The debate over what went wrong with the Yes to AV campaign is bubbling along.
Given that the “Noes” had it, by 68% to 32%, the quality of the campaign was but one of the reasons why AV went down. (Tom Clark of The Guardian has provided a good summary of the ten main reasons, even though the ordering and emphasis will be debated for a long time.) Nobody expects to ever see another referendum on AV in this country, but discussions about “what went wrong” are neither irrelevant nor academic. But the dismal failure of the Yes campaign carries a valuable lesson for future political reformers.
Tom Clark’s article is a good place to start. Two points in particular struck a chord with me:
[The] no campaign got down, dirty and deceitful in the best traditions of the party of which it had became a wholly owned subsidiary. Made-up costs were attached to made-up voting machines, and posters proclaimed that these would be paid by soldiers making the ultimate sacrifice. After an infant's need for a maternity unit failed to shift the polls sufficiently, a sick baby in intensive care was deployed instead. The cynical message was that because hospitals matter democracy doesn't, and so you'd better vote no or else the little one gets it.
But sour grapes are no substitute for hard analysis. He goes on:
[The] wet yes campaign, on the other hand, entirely failed to meet fire with fire. The wrong celebrities (Eddie Izzard) were marshalled by worthy functionaries who looked like they would be most at home arguing in favour of a Financial Times editorial about joining the euro . . . In a political culture that rewards those who pitch themselves against the system, for all the semi-comprehensible suggestions that AV would make politicians work harder, the campaign looked like the work of a metropolitan elite. More use should have been made of self-interested yes-mavericks, such as Ukip's Nigel Farrage, to summon up a rabble army.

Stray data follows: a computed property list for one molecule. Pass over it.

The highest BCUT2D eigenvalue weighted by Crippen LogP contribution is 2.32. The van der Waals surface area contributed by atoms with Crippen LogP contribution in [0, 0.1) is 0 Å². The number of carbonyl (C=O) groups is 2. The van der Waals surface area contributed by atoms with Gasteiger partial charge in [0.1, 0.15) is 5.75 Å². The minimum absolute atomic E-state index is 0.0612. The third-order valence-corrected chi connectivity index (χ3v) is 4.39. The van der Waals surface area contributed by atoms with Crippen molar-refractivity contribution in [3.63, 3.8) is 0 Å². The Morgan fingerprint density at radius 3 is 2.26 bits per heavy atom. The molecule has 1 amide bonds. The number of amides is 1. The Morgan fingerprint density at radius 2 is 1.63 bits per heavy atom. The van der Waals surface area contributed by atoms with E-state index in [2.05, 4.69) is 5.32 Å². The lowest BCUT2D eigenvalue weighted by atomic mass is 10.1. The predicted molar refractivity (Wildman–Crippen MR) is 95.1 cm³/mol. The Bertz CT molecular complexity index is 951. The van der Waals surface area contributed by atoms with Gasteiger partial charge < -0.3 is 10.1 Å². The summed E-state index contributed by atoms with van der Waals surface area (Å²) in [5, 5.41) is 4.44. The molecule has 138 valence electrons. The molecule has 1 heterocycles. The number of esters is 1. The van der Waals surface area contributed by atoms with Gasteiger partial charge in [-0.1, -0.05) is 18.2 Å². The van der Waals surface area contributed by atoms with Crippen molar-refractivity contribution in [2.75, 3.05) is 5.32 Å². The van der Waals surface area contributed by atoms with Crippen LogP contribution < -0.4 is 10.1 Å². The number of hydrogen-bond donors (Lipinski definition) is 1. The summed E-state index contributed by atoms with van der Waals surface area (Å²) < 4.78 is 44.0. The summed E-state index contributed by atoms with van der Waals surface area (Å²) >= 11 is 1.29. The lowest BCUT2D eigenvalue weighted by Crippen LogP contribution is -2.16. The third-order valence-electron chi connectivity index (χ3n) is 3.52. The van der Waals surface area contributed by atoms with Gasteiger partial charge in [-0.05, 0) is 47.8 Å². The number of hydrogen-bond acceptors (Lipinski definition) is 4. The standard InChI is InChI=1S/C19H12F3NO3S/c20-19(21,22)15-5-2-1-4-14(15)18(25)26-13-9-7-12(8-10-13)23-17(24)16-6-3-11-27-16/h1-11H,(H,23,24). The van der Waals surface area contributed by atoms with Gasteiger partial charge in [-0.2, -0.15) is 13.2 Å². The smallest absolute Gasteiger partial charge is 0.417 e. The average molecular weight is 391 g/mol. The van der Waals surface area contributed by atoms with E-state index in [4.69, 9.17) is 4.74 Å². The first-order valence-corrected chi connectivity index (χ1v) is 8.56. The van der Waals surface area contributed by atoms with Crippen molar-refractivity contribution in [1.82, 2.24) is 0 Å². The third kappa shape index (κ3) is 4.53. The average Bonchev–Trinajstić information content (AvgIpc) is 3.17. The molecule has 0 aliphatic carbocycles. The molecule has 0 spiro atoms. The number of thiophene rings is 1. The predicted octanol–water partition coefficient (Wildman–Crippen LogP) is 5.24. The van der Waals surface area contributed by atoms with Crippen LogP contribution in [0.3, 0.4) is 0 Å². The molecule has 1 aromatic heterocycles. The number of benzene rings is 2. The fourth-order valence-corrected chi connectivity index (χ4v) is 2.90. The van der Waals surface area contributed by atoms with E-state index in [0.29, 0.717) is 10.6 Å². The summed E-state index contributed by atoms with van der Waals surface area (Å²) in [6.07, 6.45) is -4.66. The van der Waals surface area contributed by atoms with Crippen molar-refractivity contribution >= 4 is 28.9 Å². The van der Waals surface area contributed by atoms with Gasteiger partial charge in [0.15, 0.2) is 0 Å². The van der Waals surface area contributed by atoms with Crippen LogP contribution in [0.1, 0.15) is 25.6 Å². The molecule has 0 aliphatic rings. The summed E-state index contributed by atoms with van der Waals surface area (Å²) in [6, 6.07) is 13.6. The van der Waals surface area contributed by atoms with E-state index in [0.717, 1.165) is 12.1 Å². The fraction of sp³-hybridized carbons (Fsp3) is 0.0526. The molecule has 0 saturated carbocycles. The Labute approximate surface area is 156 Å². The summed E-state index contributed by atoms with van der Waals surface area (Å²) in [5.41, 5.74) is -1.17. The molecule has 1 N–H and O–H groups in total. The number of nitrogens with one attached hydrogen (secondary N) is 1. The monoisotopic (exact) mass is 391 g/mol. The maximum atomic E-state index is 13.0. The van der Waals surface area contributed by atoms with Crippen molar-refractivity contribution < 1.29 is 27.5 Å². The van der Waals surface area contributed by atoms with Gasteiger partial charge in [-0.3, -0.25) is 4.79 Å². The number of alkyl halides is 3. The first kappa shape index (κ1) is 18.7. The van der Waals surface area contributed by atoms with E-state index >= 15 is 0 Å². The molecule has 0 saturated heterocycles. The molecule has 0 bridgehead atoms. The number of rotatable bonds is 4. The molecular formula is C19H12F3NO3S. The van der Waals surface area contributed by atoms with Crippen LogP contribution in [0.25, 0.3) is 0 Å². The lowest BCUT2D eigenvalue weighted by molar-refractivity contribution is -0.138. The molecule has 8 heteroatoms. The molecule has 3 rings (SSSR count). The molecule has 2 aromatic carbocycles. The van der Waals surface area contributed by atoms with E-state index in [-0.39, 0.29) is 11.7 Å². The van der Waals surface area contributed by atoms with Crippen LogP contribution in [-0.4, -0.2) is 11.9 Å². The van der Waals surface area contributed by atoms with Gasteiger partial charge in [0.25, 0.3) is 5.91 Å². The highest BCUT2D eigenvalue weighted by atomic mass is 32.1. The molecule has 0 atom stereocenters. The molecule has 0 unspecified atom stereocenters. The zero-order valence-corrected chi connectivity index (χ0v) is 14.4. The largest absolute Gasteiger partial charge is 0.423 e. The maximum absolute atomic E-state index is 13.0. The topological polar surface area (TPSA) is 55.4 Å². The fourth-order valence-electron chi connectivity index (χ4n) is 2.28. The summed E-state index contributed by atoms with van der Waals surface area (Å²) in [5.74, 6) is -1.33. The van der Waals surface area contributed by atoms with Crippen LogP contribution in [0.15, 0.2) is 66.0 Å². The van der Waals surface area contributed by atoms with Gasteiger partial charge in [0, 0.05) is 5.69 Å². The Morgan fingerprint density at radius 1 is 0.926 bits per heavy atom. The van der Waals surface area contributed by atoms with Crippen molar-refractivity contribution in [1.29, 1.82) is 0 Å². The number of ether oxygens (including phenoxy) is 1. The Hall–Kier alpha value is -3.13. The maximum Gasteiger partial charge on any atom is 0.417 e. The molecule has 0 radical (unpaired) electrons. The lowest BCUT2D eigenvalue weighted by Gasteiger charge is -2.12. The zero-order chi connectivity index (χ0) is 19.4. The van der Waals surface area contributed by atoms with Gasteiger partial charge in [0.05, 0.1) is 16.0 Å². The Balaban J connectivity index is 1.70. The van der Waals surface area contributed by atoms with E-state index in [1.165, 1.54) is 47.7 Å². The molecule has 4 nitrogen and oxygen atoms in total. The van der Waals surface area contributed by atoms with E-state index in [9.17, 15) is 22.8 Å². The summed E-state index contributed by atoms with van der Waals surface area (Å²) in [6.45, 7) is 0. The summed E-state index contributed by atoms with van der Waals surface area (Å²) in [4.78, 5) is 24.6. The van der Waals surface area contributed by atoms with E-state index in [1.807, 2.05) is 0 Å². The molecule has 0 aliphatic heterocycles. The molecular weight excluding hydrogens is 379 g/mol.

The Yes campaign seemed to be engaged in a worthy discussion and too often, they were having it with like-minded people. Meanwhile, the No campaign, who saw where their interests lay, were waging total war.
Their contrasting approaches were typified by two broadcasts that played on BBC1. Take a look at this video from the Yes campaign. I can’t see a logical argument that explains how AV could have averted the expenses scandal. (And which MPs are lazy?) Worse, it fails to tell a simple story, that explains how AV would be the solution to voters’ disillusionment with politicians. For all the loud hailers, the video does little to engage in any meaningful with way with viewers’ emotions or concerns about politics. .
Next, check out this No broadcast, which is full of simple (simplistic?) stories. They aim for the heart at least as much as the head. The campaign may have been dishonest, but it played successfully to Conservative and Labour voters’ suspicions and resentment of the coalition and voters’ fear of the supposed complexity of AV. Here’s the rub: they got away with it. They won.
These stories didn’t come out of thin air. In his fascinating account of the campaign, Tim Montgomerie of ConservativeHome has explained how the “No” team used market research to focus and hone its messages:
Cost, Complexity and Clegg.
It would interesting to see an account from the Yes campaign of how their messages were created.
The strategy and the messaging are not just a concern for political geeks and future PhD students. There was no proportional voting system on the ballot paper, but both the “yes” and “no” campaign carried on as if it was. Both camps wanted to have a big argument about basic views of politics. A more pluralistic politics versus “winner takes all”. “Letting more people have a say” versus “giving my side all the power”. “More representative politics” versus “strong government”. Hope versus fear. Even though it would have meant a modest change in the way we elect MPs, AV became the totem for these bigger political arguments.
The drivers of the AV campaign are going to be with us for a long time. I’m sure it won’t be long till we see the same basic arguments again over another reform issue, with many of the same protagonists on either side.
Let’s try to avoid making the same mistakes again.
Footnote: Just in case you think I am having a case of “after hindsight”, please take a look at this post, from July 2010. Point 4 predicted that the “No” campaign would fight rough. This post, from last October, analysed some research findings on the most effective arguments both for and against AV.